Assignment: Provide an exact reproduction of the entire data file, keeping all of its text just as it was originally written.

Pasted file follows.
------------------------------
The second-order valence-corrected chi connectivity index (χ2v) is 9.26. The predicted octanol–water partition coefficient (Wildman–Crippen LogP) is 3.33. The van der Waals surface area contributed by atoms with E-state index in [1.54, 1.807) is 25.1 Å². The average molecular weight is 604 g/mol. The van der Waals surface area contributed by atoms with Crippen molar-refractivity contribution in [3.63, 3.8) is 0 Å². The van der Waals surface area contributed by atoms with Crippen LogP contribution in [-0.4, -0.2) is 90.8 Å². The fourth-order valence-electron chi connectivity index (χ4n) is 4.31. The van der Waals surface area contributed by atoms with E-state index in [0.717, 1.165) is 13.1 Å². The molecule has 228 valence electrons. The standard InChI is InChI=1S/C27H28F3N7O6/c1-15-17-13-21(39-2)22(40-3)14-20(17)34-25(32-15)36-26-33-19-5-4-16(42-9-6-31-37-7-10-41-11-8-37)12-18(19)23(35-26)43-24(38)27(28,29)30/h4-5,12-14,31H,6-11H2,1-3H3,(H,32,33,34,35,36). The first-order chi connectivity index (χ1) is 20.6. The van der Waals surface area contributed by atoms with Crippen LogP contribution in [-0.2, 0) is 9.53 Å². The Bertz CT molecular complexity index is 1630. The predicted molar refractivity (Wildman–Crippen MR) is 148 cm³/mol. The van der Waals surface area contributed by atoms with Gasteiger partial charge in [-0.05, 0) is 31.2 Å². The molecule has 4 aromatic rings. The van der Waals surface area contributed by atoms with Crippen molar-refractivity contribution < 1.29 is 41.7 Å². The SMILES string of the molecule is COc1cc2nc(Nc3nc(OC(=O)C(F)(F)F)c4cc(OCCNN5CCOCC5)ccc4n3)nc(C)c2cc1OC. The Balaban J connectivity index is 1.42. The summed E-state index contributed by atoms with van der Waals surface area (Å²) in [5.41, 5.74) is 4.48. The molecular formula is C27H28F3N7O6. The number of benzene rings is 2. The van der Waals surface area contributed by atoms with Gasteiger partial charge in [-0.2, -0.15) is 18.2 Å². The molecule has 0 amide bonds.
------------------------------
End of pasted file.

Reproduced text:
The second-order valence-corrected chi connectivity index (χ2v) is 9.26. The predicted octanol–water partition coefficient (Wildman–Crippen LogP) is 3.33. The van der Waals surface area contributed by atoms with E-state index in [1.54, 1.807) is 25.1 Å². The average molecular weight is 604 g/mol. The van der Waals surface area contributed by atoms with Crippen molar-refractivity contribution in [3.63, 3.8) is 0 Å². The van der Waals surface area contributed by atoms with Crippen LogP contribution in [-0.4, -0.2) is 90.8 Å². The fourth-order valence-electron chi connectivity index (χ4n) is 4.31. The van der Waals surface area contributed by atoms with E-state index in [0.717, 1.165) is 13.1 Å². The molecule has 228 valence electrons. The standard InChI is InChI=1S/C27H28F3N7O6/c1-15-17-13-21(39-2)22(40-3)14-20(17)34-25(32-15)36-26-33-19-5-4-16(42-9-6-31-37-7-10-41-11-8-37)12-18(19)23(35-26)43-24(38)27(28,29)30/h4-5,12-14,31H,6-11H2,1-3H3,(H,32,33,34,35,36). The first-order chi connectivity index (χ1) is 20.6. The van der Waals surface area contributed by atoms with Crippen LogP contribution in [-0.2, 0) is 9.53 Å². The Bertz CT molecular complexity index is 1630. The predicted molar refractivity (Wildman–Crippen MR) is 148 cm³/mol. The van der Waals surface area contributed by atoms with Gasteiger partial charge in [-0.05, 0) is 31.2 Å². The molecule has 4 aromatic rings. The van der Waals surface area contributed by atoms with Crippen molar-refractivity contribution < 1.29 is 41.7 Å². The SMILES string of the molecule is COc1cc2nc(Nc3nc(OC(=O)C(F)(F)F)c4cc(OCCNN5CCOCC5)ccc4n3)nc(C)c2cc1OC. The Balaban J connectivity index is 1.42. The summed E-state index contributed by atoms with van der Waals surface area (Å²) in [5.41, 5.74) is 4.48. The molecular formula is C27H28F3N7O6. The number of benzene rings is 2. The van der Waals surface area contributed by atoms with Gasteiger partial charge in [-0.2, -0.15) is 18.2 Å². The molecule has 0 amide bonds.